'Law & Order SVU': Savior of Lost Actors

TV's most sex crime-centric show does a really good job at casting. Let's celebrate that. 

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Every morning we address the important topic of something big, significant, funny, weird, etc. that happened while we were lying on the couch in front of the TV last night. Today we appreciate the good casting work of TV's most sex crime-centric show.

Like a lot of New York-filmed shows, Law & Order SVU is often chock-full of good guest stars from the world of theater and, well, other New York television shows. Last night's episode, about a rape at a psych ward (cheery stuff, this) was certainly no exception, featuring notables like Carrie Preston, Karen Young, J. Smith Cameron and, quite hearteningly, Natasha Lyonne!

Yes, the great young actress is continuing on her road to recovery after a few (almost many?) years spent lost in other things. So there she was last night playing, yikes, a mental patient rape victim, but, y'know, playing it strongly! And acting well, as she's always done in the past. It was great to see her sink her teeth into something meaty.

That's one of the great things about this show, that it gives big, juicy (if, y'know, melodramatically written -- but who cares!) single-episode showcases to all kinds of actors. We've seen Hilary Duff working dark, Stephen Colbert busting out the drama (on Criminal Intent, but same diff), and oft forgotten new relics like Luke Perry and Mary Stuart Masterson all pop up, involved in some, yes, heinously terrible crime. Law & Order is like the Sargasso Sea, where all lost things are found. (And where eels rape each other?)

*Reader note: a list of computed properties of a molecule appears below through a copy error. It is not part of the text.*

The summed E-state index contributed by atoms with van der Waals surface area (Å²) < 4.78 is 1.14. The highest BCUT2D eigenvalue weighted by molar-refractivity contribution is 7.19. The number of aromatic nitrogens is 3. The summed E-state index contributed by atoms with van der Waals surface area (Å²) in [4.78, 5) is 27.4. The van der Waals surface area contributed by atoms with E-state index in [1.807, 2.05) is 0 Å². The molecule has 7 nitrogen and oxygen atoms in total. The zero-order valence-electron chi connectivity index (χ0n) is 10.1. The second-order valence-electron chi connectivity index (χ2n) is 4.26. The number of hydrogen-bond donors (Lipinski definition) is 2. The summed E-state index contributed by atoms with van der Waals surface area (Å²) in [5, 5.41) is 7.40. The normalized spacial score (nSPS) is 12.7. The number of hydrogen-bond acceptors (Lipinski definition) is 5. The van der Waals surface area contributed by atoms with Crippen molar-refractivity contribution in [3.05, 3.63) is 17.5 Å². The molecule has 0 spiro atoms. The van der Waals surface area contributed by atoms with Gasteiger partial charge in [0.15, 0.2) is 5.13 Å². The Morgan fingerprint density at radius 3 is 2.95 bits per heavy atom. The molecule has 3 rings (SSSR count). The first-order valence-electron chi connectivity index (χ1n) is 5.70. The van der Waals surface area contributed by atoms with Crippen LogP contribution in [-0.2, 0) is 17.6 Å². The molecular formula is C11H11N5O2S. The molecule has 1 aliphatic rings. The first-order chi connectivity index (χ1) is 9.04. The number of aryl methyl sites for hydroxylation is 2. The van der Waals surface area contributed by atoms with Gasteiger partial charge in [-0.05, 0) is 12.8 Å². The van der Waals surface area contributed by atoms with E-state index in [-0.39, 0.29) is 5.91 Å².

And speaking of lost things, how good is new cast member Kelli Giddish? She herself is a rescuee from NBC's scuttled Chase, and before that a web series called The 'Burg. And here she's doing the same Southern tough stuff she did on Chase, but who cares if it's similar, she's so gosh darn endearing it doesn't matter. There's just something beguiling about her small-framed ease and saunter. She brings the same confidence, tweaked to a different degree, to her occasional guest work on The Good Wife, another show that guest casts terrifically from a pool of talented New York (and beyond) actors. Giddish makes you hardly miss old Elliot Stabler, that boring gruff who was always getting too close to the case.  In fact, his departure has seemed to give the show a lot of room to breathe. This season has been creatively reinvigorated, the highlight being an episode directed artfully (yes, artfully! on Law & Order SVU!) by Frozen River's Courtney Hunt. That episode featured New York theater staples Deirdre O'Connell and Rebecca Luker, along with the always terrific Andre Braugher. This show just gets good people!

Good people like Natasha Lyonne. Hopefully this, and her role in the upcoming Kristen Wiig indie Imogen, will bring her back front and center, where she belongs.

This article is from the archive of our partner The Wire.